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By Lucia Perillo

I live a small life, barely bigger than a speck,

barely more than a blip on the radar sweep

though it is not nothing, as the garter snake

climbs the rock rose shrub and the squirrel creeps

on bramble thorns. Not nothing to the crows

who heckle from the crowns of the last light’s trees

winterstripped of green, except for the boles

that ivy winds each hour round. See, the world is busy

and the world is quick, barely time for a spider

to suck the juice from a hawk moth’s head

so it can use the moth as a spindle that it wraps in fiber

while the moth constricts until it’s thin as a stick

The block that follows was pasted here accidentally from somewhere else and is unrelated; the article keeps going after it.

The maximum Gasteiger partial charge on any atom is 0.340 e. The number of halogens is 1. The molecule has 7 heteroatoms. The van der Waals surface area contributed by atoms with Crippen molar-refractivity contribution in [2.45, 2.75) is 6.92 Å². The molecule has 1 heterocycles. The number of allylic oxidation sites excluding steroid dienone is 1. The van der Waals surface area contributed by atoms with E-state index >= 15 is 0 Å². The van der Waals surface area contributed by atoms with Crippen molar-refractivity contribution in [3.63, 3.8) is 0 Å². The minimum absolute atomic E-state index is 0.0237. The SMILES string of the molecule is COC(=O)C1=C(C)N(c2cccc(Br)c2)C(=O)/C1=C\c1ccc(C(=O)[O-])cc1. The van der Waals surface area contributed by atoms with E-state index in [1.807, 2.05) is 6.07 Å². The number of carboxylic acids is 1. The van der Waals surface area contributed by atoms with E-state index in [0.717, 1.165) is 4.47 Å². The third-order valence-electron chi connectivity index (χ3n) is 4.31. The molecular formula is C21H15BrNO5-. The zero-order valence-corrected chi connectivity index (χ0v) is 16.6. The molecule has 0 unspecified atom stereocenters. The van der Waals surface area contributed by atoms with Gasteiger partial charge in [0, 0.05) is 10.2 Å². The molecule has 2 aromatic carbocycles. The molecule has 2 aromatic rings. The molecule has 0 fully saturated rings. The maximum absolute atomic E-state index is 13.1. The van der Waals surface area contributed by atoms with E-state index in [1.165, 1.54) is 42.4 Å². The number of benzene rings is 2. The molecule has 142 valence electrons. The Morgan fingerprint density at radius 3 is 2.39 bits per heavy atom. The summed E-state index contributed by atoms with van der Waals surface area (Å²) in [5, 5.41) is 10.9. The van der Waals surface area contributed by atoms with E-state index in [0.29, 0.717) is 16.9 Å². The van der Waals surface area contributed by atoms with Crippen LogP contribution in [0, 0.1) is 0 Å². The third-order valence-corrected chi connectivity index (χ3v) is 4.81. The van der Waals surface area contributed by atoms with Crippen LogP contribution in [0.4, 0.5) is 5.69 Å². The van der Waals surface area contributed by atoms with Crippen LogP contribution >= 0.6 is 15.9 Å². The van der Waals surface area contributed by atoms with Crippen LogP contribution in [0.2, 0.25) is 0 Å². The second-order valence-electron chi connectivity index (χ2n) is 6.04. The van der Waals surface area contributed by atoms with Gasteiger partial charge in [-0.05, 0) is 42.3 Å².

you might think was nothing, a random bit

caught in a web coming loose from the window frame, in wind.

 


Source: Poetry (November 2018)

  • Living
  • Nature

Poet Bio

Lucia Perillo
Lucia Perillo grew up in the suburbs of New York City. She earned a BSc in wildlife management from McGill University in Montreal and worked for the U.S. Fish and Wildlife Service before earning an MA in English from Syracuse University. Perillo was diagnosed with multiple sclerosis when she was in her 30s. Her collection of essays, I've Heard the Vultures Singing (2005), is a clear-eyed and brazenly outspoken examination of her life as a person with disabilities. Perillo taught at Syracuse University, Southern Illinois University, Saint Martin's University, and in the Warren Wilson MFA program. Perillo was awarded a prestigious MacArthur ‘genius’ grant in 2000. Perillo lived in Olympia, Washington, until her death in 2016.  See More By This Poet

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